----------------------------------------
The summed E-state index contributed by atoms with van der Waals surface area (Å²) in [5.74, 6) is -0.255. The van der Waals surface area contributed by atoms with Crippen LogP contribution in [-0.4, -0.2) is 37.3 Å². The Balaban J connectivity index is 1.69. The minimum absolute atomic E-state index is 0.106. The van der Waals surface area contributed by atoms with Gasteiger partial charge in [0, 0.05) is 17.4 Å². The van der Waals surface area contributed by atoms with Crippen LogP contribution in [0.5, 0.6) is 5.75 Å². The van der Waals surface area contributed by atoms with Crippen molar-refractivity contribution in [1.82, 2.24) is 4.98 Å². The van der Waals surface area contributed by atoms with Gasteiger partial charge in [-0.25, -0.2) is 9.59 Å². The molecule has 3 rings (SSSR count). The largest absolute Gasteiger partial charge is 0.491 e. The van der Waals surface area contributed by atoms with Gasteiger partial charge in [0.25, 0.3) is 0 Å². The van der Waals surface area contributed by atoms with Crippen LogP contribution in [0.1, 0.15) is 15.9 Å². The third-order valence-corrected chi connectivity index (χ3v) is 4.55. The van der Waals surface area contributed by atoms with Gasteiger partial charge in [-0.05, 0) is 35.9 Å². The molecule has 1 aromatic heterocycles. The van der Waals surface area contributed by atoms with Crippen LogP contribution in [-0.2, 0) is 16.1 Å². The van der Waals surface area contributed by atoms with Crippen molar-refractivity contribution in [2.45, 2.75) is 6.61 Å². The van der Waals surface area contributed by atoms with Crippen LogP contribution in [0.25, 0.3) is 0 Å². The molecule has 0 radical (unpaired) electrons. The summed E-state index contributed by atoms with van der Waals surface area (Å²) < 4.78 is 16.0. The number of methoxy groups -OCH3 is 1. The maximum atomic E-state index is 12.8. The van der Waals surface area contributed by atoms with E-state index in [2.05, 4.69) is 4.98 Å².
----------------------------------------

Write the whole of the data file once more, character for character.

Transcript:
The summed E-state index contributed by atoms with van der Waals surface area (Å²) in [5.74, 6) is -0.255. The van der Waals surface area contributed by atoms with Crippen LogP contribution in [-0.4, -0.2) is 37.3 Å². The Balaban J connectivity index is 1.69. The minimum absolute atomic E-state index is 0.106. The van der Waals surface area contributed by atoms with Gasteiger partial charge in [0, 0.05) is 17.4 Å². The van der Waals surface area contributed by atoms with Crippen LogP contribution in [0.5, 0.6) is 5.75 Å². The van der Waals surface area contributed by atoms with Crippen molar-refractivity contribution in [1.82, 2.24) is 4.98 Å². The van der Waals surface area contributed by atoms with Gasteiger partial charge in [-0.25, -0.2) is 9.59 Å². The molecule has 3 rings (SSSR count). The largest absolute Gasteiger partial charge is 0.491 e. The van der Waals surface area contributed by atoms with Gasteiger partial charge in [0.25, 0.3) is 0 Å². The van der Waals surface area contributed by atoms with Crippen LogP contribution in [0.1, 0.15) is 15.9 Å². The third-order valence-corrected chi connectivity index (χ3v) is 4.55. The van der Waals surface area contributed by atoms with Gasteiger partial charge in [-0.05, 0) is 35.9 Å². The molecule has 1 aromatic heterocycles. The van der Waals surface area contributed by atoms with Crippen LogP contribution in [-0.2, 0) is 16.1 Å². The van der Waals surface area contributed by atoms with Crippen molar-refractivity contribution in [2.45, 2.75) is 6.61 Å². The van der Waals surface area contributed by atoms with Crippen LogP contribution in [0.25, 0.3) is 0 Å². The molecule has 0 radical (unpaired) electrons. The summed E-state index contributed by atoms with van der Waals surface area (Å²) < 4.78 is 16.0. The number of methoxy groups -OCH3 is 1. The maximum atomic E-state index is 12.8. The van der Waals surface area contributed by atoms with E-state index in [2.05, 4.69) is 4.98 Å².